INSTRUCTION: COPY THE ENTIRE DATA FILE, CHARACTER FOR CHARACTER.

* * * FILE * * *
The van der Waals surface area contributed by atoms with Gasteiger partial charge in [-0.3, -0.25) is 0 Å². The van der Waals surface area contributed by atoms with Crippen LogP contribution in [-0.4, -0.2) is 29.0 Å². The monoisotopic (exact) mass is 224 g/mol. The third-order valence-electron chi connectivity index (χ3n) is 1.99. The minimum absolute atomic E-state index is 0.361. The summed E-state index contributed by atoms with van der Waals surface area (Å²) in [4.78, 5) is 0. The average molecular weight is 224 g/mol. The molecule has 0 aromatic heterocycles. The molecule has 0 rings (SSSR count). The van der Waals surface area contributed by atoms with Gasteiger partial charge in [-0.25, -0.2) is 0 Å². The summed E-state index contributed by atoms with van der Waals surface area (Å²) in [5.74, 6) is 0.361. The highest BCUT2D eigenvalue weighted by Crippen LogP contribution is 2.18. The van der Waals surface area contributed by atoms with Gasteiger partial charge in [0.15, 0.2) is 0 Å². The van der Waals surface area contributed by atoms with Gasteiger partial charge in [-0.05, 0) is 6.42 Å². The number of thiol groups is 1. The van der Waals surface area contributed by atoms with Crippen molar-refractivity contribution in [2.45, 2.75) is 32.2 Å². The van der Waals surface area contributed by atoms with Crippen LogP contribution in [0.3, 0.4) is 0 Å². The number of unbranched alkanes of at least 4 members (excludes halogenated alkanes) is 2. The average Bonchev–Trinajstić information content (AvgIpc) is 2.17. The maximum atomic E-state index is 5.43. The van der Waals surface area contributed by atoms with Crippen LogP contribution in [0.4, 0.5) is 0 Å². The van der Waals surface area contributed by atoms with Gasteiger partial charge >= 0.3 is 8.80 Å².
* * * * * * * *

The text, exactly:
The van der Waals surface area contributed by atoms with Gasteiger partial charge in [-0.3, -0.25) is 0 Å². The van der Waals surface area contributed by atoms with Crippen LogP contribution in [-0.4, -0.2) is 29.0 Å². The monoisotopic (exact) mass is 224 g/mol. The third-order valence-electron chi connectivity index (χ3n) is 1.99. The minimum absolute atomic E-state index is 0.361. The summed E-state index contributed by atoms with van der Waals surface area (Å²) in [4.78, 5) is 0. The average molecular weight is 224 g/mol. The molecule has 0 aromatic heterocycles. The molecule has 0 rings (SSSR count). The van der Waals surface area contributed by atoms with Gasteiger partial charge in [-0.25, -0.2) is 0 Å². The summed E-state index contributed by atoms with van der Waals surface area (Å²) in [5.74, 6) is 0.361. The highest BCUT2D eigenvalue weighted by Crippen LogP contribution is 2.18. The van der Waals surface area contributed by atoms with Gasteiger partial charge in [0.15, 0.2) is 0 Å². The van der Waals surface area contributed by atoms with Gasteiger partial charge in [-0.05, 0) is 6.42 Å². The number of thiol groups is 1. The van der Waals surface area contributed by atoms with Crippen molar-refractivity contribution in [2.45, 2.75) is 32.2 Å². The van der Waals surface area contributed by atoms with Crippen LogP contribution in [0.3, 0.4) is 0 Å². The number of unbranched alkanes of at least 4 members (excludes halogenated alkanes) is 2. The average Bonchev–Trinajstić information content (AvgIpc) is 2.17. The maximum atomic E-state index is 5.43. The van der Waals surface area contributed by atoms with Crippen LogP contribution in [0.4, 0.5) is 0 Å². The van der Waals surface area contributed by atoms with Gasteiger partial charge >= 0.3 is 8.80 Å².